In today's newsletter we talk about the government's plan to sell stake in Air India and the fall of the legendary travel company Thomas Cook.


The Divestment operation

On Monday last week, Livemint reported that the government had set a rather ambitious target of selling stake in companies like Air India and Bharat Petroleum Corporation Limited by March 2020.

So what’s the deal here?

Well, for one, the government is quickly running out of avenues to boost income. It only recently cut corporate taxes and I am sure you’ve heard that GST collections have been a bit lacklustre as well.

So that leaves the government with very few alternatives. One of the more popular avenues for them to raise some money is by selling stuff they already own — like government-owned entities.

This obviously makes sense. The government has limited resources and these resources are best deployed in places that most need it. We are talking about health care, sanitation, public infrastructure etc. So what’s the point in locking up all this money in loss-making enterprises, especially when they serve little to no purpose.

In other words, you divest!!!

And with this thesis in tow, the government decided it was best to let go, at least parts of some companies that are not essential to the cause of the people.

The government has since made considerable progress on this front, albeit with a few hiccups.

For one, they’ve been quick to sell stake in companies that have actually been doing really well, like NTPC and Oil India. The logic here is simple. If it’s making a lot of money, everybody wants it. So it’s much easier to sell this stuff than a loss-making enterprise. The problem here is that it leaves all the bad apples for later. And when you get to the bad apples, things can take a pretty interesting turn.

Let’s consider Air India for example. The company is saddled with boatloads of debt. Prospective buyers don't want all this debt to be included in the deal. And it continues to bleed money. So how does one get Air India off the books?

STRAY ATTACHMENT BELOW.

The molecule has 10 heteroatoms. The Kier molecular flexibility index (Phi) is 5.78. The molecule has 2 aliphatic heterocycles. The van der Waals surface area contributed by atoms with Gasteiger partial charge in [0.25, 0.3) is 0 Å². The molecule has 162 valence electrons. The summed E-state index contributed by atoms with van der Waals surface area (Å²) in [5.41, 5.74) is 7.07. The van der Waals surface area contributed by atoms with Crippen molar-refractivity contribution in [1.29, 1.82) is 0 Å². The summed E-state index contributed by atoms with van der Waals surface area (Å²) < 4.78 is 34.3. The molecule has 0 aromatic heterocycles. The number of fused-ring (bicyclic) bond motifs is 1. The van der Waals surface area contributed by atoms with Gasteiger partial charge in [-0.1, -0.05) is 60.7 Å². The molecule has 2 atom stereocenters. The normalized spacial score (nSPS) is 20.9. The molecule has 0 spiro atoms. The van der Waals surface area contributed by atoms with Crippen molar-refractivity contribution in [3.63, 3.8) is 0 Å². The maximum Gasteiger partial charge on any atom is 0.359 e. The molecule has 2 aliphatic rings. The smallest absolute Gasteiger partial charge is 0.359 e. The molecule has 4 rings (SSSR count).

It’s complicated.

In the past, the government has resorted to selling public sector companies by mixing them together in a nice little soup called the Bharat 22 ETF. Think of it as a unit that gives you access to multiple public sector companies at the same time. It’s a pretty neat way of getting rid of the not-so-good apples by mixing them with the good apples. And some investors won't mind paying for it so long as the government offers a discount. Yeah, that’s right. The government has been selling these ETFs by enticing people with a discount.

Anyway the question is — will Air India go down that route too?


For one you can only sell companies through the ETF route if they are already listed in the stock market. And even if Air India was a listed entity, the plan still wouldn't take off. Because once you add Air India to the mix, everything else looks pretty bad as well. That ETF will never sell. So the most likely option is to find a buyer, bargain hard and wash your hands clean.

Then there is the other problem — Trade Unions. Most loss-making public sector companies know full well that their losses are primarily driven by their inefficiencies. And when you have to turnaround a company, there will be layoffs, salary cuts and a whole lot of helpless wailing. So this move will see a lot of resistance from the employees. And if there are grave political compulsions the government might just relent.

Hopefully, this time around the government is tactile and is desperate enough to go through with the divestment. And hopefully it’s done with as little collateral damage as possible, so everyone can rest easy.


Thomas Cook Collapses

Also, in other news, Thomas Cook, the famous travel company is finally shutting doors after being in business for 178 years.

The Story

As more people started putting together their own travel plans, they had very little use for a travel agent i.e. Thomas Cook. In a desperate attempt to stay in business, the company kept borrowing more in the hope that the tide would turn.

Unfortunately, no such thing materialised and the company was left with too much debt, too little money and almost zero chance of scripting a turnaround. On Sunday, they finally called it a day and declared bankruptcy.

Note: Thomas Cook (India) is a separate entity and is not related to Thomas Cook, the UK company. They parted ways long back.

Alright, that' it for today then. We will see you on Tuesday!!!